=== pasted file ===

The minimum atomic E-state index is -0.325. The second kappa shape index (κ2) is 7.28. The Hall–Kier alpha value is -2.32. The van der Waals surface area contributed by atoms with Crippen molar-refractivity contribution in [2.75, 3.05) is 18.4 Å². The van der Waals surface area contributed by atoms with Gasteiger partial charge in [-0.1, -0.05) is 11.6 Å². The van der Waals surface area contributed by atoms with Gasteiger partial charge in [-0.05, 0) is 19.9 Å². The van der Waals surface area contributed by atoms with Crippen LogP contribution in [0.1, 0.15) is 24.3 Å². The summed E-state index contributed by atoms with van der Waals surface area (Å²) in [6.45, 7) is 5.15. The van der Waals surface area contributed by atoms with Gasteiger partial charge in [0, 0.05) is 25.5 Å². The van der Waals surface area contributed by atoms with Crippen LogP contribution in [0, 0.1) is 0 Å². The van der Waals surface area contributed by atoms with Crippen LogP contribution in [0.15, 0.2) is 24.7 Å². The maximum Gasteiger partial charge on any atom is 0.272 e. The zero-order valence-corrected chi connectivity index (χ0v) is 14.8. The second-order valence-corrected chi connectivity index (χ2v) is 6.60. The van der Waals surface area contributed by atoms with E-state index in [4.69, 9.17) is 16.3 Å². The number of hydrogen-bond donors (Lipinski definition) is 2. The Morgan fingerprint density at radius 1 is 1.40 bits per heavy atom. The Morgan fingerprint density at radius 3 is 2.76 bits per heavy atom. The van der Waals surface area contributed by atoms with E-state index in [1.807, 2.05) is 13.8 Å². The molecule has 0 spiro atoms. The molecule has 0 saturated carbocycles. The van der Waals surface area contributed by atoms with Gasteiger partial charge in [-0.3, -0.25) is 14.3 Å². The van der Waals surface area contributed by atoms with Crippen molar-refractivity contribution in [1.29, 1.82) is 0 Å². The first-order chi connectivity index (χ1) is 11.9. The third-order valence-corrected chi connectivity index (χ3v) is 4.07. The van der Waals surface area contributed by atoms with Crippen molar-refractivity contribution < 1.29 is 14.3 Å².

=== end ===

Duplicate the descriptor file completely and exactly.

The minimum atomic E-state index is -0.325. The second kappa shape index (κ2) is 7.28. The Hall–Kier alpha value is -2.32. The van der Waals surface area contributed by atoms with Crippen molar-refractivity contribution in [2.75, 3.05) is 18.4 Å². The van der Waals surface area contributed by atoms with Gasteiger partial charge in [-0.1, -0.05) is 11.6 Å². The van der Waals surface area contributed by atoms with Gasteiger partial charge in [-0.05, 0) is 19.9 Å². The van der Waals surface area contributed by atoms with Crippen LogP contribution in [0.1, 0.15) is 24.3 Å². The summed E-state index contributed by atoms with van der Waals surface area (Å²) in [6.45, 7) is 5.15. The van der Waals surface area contributed by atoms with Gasteiger partial charge in [0, 0.05) is 25.5 Å². The van der Waals surface area contributed by atoms with Crippen LogP contribution in [0, 0.1) is 0 Å². The van der Waals surface area contributed by atoms with Crippen LogP contribution in [0.15, 0.2) is 24.7 Å². The maximum Gasteiger partial charge on any atom is 0.272 e. The zero-order valence-corrected chi connectivity index (χ0v) is 14.8. The second-order valence-corrected chi connectivity index (χ2v) is 6.60. The van der Waals surface area contributed by atoms with E-state index in [4.69, 9.17) is 16.3 Å². The number of hydrogen-bond donors (Lipinski definition) is 2. The Morgan fingerprint density at radius 1 is 1.40 bits per heavy atom. The Morgan fingerprint density at radius 3 is 2.76 bits per heavy atom. The van der Waals surface area contributed by atoms with E-state index in [1.807, 2.05) is 13.8 Å². The molecule has 0 spiro atoms. The molecule has 0 saturated carbocycles. The van der Waals surface area contributed by atoms with Gasteiger partial charge in [-0.3, -0.25) is 14.3 Å². The van der Waals surface area contributed by atoms with Crippen molar-refractivity contribution in [1.29, 1.82) is 0 Å². The first-order chi connectivity index (χ1) is 11.9. The third-order valence-corrected chi connectivity index (χ3v) is 4.07. The van der Waals surface area contributed by atoms with Crippen molar-refractivity contribution < 1.29 is 14.3 Å².